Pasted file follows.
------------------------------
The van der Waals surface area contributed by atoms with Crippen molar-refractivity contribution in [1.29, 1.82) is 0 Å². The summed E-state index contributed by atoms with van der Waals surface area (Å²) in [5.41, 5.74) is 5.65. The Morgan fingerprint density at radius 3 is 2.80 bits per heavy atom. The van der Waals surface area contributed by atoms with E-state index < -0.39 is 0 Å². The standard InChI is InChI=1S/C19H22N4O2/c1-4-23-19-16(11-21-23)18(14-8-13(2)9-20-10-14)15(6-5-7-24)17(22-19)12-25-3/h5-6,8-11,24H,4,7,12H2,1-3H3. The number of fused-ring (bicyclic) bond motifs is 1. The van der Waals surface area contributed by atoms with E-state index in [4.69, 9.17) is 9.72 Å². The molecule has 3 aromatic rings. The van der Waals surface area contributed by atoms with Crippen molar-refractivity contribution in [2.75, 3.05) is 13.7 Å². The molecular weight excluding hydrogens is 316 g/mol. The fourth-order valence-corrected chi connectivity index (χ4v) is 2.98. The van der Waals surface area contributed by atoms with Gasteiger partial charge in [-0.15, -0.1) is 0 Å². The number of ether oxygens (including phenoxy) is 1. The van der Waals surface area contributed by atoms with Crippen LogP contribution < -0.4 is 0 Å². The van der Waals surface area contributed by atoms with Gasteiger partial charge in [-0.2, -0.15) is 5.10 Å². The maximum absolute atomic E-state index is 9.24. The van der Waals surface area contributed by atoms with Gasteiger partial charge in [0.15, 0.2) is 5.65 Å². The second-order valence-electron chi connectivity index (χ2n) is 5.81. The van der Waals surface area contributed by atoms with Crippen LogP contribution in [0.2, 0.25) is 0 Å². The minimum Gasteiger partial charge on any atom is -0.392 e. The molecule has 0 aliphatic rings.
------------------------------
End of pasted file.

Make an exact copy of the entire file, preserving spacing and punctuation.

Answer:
The van der Waals surface area contributed by atoms with Crippen molar-refractivity contribution in [1.29, 1.82) is 0 Å². The summed E-state index contributed by atoms with van der Waals surface area (Å²) in [5.41, 5.74) is 5.65. The Morgan fingerprint density at radius 3 is 2.80 bits per heavy atom. The van der Waals surface area contributed by atoms with E-state index < -0.39 is 0 Å². The standard InChI is InChI=1S/C19H22N4O2/c1-4-23-19-16(11-21-23)18(14-8-13(2)9-20-10-14)15(6-5-7-24)17(22-19)12-25-3/h5-6,8-11,24H,4,7,12H2,1-3H3. The number of fused-ring (bicyclic) bond motifs is 1. The van der Waals surface area contributed by atoms with E-state index in [4.69, 9.17) is 9.72 Å². The molecule has 3 aromatic rings. The van der Waals surface area contributed by atoms with Crippen molar-refractivity contribution in [2.75, 3.05) is 13.7 Å². The molecular weight excluding hydrogens is 316 g/mol. The fourth-order valence-corrected chi connectivity index (χ4v) is 2.98. The van der Waals surface area contributed by atoms with Gasteiger partial charge in [-0.15, -0.1) is 0 Å². The number of ether oxygens (including phenoxy) is 1. The van der Waals surface area contributed by atoms with Crippen LogP contribution < -0.4 is 0 Å². The van der Waals surface area contributed by atoms with Gasteiger partial charge in [-0.2, -0.15) is 5.10 Å². The maximum absolute atomic E-state index is 9.24. The van der Waals surface area contributed by atoms with Gasteiger partial charge in [0.15, 0.2) is 5.65 Å². The second-order valence-electron chi connectivity index (χ2n) is 5.81. The van der Waals surface area contributed by atoms with Crippen LogP contribution in [0.2, 0.25) is 0 Å². The minimum Gasteiger partial charge on any atom is -0.392 e. The molecule has 0 aliphatic rings.